Brussels (Brussels Morning) The EU is looking to reach agreement on more ambitious environmental protection goals this week, ahead of the UN summit slated for 12 December, where the bloc is to announce its targets, Reuters reports.
The dispute with Hungary and Poland over the proposed governance clause linking access to EU funds with adherence to the bloc’s democratic standards has jeopardised the agreement on new climate goals, given that the EU has bundled the clause with its 2021-2027 budget and coronavirus relief fund.
EU member state leaders meet in Brussels tomorrow and Friday to discuss the plan to cut greenhouse gas emissions by 2030 by at least 55% compared to 1990 levels. The bloc’s current environmental goal for 2030 is to reduce emissions by 40%.
Reasons driving the push
The EU seeks to hammer out the new climate goals pact this week to avoid arriving empty-handed at the UN summit where countries will present their latest environmental protection targets. To show up at the summit lacking a more ambitious commitment would undermine the EU’s status as a forerunner in the fight against climate change.
Additionally, the EU had pledged to present new environmental goals this year under the Paris Agreement so a failure to do so would tarnish the bloc’s credibility.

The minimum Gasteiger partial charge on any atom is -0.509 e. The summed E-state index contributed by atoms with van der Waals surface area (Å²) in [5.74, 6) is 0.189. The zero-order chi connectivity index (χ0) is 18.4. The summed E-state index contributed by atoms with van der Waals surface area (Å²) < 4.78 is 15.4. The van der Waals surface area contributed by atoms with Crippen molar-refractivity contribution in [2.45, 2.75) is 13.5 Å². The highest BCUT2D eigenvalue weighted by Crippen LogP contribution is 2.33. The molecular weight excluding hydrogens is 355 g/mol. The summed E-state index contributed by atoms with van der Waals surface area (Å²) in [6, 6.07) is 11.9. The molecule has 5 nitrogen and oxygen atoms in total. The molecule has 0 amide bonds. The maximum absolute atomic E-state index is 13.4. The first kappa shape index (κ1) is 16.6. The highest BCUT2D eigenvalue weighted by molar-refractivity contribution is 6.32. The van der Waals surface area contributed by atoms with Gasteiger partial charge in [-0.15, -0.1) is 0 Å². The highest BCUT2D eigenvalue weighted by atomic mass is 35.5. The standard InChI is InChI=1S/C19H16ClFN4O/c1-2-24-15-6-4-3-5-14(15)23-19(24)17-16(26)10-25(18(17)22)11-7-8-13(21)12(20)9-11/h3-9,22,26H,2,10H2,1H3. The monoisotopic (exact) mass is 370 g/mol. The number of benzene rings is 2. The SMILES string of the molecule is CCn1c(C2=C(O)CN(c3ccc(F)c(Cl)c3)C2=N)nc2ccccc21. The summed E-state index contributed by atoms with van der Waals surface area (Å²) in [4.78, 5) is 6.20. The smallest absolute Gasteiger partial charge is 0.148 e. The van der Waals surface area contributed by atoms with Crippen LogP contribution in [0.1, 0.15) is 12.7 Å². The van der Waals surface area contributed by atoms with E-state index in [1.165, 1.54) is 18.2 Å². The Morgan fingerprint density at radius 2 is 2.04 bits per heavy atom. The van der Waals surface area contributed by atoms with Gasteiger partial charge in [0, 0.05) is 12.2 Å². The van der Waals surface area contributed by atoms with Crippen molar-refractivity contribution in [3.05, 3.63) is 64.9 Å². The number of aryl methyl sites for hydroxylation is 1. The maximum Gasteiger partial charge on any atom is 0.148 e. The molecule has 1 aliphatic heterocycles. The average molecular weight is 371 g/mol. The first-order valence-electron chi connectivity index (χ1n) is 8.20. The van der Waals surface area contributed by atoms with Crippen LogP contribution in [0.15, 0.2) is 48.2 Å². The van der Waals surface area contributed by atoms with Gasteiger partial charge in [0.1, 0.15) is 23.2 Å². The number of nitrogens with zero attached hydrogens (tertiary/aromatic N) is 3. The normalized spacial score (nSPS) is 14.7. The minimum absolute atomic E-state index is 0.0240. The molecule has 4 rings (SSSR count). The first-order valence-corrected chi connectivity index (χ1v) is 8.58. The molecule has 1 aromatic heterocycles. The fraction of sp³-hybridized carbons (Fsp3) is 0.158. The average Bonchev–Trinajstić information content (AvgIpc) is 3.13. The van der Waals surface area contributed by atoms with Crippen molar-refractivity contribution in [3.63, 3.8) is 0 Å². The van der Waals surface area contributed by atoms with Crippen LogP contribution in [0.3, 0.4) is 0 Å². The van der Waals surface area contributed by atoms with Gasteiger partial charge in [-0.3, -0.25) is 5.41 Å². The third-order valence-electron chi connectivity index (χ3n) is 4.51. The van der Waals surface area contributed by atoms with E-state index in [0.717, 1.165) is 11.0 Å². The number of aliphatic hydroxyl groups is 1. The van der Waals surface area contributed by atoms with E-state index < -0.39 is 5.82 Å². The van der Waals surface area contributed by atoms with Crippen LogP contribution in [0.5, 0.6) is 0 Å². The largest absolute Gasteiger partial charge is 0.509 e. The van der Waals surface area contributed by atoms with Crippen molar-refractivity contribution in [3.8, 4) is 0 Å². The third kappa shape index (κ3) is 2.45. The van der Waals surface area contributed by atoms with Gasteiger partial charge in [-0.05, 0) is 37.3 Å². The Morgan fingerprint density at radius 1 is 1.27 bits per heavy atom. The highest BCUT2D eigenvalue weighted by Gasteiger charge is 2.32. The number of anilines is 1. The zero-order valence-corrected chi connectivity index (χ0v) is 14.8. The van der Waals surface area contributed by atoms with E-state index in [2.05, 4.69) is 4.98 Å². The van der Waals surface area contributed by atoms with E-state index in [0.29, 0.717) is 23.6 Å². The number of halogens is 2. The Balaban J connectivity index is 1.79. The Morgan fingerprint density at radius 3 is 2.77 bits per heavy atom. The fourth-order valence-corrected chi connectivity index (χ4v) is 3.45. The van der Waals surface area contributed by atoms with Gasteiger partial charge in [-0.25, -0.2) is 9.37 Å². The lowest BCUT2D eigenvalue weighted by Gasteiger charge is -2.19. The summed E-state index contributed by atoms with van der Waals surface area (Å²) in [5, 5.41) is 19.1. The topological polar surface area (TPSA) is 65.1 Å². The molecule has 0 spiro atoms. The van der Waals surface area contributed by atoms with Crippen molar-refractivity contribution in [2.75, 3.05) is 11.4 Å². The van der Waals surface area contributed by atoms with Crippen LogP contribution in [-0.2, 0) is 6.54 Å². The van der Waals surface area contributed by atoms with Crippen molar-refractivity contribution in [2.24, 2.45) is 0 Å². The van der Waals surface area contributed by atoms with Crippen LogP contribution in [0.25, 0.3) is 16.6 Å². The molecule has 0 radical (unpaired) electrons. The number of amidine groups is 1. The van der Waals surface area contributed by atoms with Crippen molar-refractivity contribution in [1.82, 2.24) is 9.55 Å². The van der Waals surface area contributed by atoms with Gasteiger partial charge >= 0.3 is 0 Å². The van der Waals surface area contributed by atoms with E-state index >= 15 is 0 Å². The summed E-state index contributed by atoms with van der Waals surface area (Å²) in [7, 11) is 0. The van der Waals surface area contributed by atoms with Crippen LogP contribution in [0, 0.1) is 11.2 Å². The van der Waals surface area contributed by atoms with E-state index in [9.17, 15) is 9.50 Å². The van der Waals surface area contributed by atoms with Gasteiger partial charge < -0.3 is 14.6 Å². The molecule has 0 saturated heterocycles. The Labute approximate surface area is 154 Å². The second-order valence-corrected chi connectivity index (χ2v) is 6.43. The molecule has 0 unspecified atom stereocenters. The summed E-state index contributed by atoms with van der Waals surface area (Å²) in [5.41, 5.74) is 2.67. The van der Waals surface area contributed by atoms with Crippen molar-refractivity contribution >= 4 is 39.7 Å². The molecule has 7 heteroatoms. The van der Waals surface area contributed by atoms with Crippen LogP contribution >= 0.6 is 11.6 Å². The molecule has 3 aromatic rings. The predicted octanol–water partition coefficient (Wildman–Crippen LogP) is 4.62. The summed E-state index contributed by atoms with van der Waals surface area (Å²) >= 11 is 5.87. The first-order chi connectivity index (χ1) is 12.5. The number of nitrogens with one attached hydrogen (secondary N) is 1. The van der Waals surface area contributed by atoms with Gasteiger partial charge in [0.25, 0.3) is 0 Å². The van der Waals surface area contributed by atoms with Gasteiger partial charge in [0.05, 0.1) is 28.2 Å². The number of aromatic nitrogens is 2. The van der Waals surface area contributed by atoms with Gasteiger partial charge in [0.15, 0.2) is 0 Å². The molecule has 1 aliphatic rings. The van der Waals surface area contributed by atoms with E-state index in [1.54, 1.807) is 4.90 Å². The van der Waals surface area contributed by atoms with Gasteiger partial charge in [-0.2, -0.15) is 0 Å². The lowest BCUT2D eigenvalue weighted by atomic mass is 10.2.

EU officials note that no member state is opposing the proposed 55% reduction in greenhouse emissions. However, they point out that winning over Poland and the Czech Republic, two countries heavily reliant on coal and energy-intensive industries, represents a challenge since these member states want clear guarantees that the EU will support their efforts to cut emissions.
The EU Commission stresses that cutting greenhouse gas emissions by at least 55% from 1990 levels in the coming decade is essential if the bloc is to have a chance of reaching zero net emissions by 2050. Were that goal reached worldwide, global warming would be limited to 1.5 °C above the pre-industrial era, which would limit the impact of climate change.
Meanwhile, the EU Parliament is pursuing a 60% reduction in emissions by 2030 with environmental activists demanding even more, asserting that the EU has an obligation to lead by example.
According to EU estimates, reaching the target will require additional investments in the energy sector of 350 billion euro per year over the next decade.